A project that developers say is good for both the environment and the city is being criticized as nothing more than a junkyard.
Plans call for a car recycling center to be built on Lucas Lane in East Nashville, where old vehicles and their parts would be stored outside.
And it's close to getting a green light from the city.
Metro Councilman Scott Davis said he wasn't happy to see his face on a flyer claiming he may be selling out his constituents by supporting what some feel may be a new junkyard.
"People have to understand the community needs the jobs, and the site will be well-run. It is not a junkyard," Davis said.
Davis said the truth is the Nashville company LKQ is planning to improve the area near Interstate 65 and Trinity Lane.
The company sent Channel 4 News images showing what they said the area will look like - a modern, clean auto parts recycling facility with neatly arranged vehicles and a storefront.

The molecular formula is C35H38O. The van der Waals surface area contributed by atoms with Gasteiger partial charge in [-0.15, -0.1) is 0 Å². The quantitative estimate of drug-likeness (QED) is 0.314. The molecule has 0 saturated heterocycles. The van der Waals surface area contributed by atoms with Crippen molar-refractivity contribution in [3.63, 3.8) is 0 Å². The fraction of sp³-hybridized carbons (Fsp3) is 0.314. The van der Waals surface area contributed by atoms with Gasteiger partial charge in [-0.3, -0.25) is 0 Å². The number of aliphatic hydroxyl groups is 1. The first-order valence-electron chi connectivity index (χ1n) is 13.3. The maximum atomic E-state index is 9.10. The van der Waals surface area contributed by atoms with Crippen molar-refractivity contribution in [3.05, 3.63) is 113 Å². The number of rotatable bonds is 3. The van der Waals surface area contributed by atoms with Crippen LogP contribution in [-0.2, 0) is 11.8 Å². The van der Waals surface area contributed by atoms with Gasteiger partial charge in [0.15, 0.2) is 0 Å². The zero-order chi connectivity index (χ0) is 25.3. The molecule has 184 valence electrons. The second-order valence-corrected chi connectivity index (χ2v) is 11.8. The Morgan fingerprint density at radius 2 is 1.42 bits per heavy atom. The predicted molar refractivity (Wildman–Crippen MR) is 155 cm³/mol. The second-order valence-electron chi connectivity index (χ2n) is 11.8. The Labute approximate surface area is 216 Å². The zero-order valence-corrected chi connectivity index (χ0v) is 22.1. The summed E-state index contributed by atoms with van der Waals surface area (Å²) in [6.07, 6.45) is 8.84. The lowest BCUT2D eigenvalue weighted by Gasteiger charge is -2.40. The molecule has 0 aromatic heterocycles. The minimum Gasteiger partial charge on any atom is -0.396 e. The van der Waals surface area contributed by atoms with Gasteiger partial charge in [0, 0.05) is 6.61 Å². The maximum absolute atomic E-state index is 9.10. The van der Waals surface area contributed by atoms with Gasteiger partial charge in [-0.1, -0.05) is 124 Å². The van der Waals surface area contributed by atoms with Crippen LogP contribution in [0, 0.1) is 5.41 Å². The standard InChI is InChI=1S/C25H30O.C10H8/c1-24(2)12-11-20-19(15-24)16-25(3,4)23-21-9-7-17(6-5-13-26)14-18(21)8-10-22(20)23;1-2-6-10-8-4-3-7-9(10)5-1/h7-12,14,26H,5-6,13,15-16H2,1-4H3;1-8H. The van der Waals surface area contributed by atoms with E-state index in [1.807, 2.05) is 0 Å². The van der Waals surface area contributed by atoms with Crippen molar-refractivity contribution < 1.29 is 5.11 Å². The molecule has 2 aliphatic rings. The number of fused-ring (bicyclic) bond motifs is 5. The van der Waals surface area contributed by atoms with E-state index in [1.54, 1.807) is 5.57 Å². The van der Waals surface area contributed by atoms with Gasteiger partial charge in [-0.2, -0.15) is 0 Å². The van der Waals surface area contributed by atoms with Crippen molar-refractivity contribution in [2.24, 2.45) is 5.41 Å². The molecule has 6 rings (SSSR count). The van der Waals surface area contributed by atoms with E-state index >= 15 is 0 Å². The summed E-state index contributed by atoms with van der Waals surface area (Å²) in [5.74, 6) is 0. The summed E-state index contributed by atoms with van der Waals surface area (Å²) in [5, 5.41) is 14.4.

"What people are going to do - they are going to come in, and they're going to do their shopping like they do at Auto Zone," Davis said.
But the flyer being distributed to East Nashville residents by former Councilwoman Pam Murray suggests the new business will bring snakes, noise and an increase in crime.
Albert Sneider lives near the site and echoes some of those concerns.
"Mostly the crime and safety of the children is my concern. For others, it's the dust and sewer pollution," he said.
LKQ leaders said neighbors need to know the facts, and they point out their business will have set hours of 7 a.m. to 7 p.m. each day and they also say noise, dust, and traffic will be decreased compared to the constant truck traffic coming to the area now.
The site is currently a drop-off for trailers.
The proposed recycling center is scheduled to go up for a third and final vote in front of the Metro Council at Tuesday's meeting.
Copyright WSMV 2012 (Meredith Corporation). All rights reserved.
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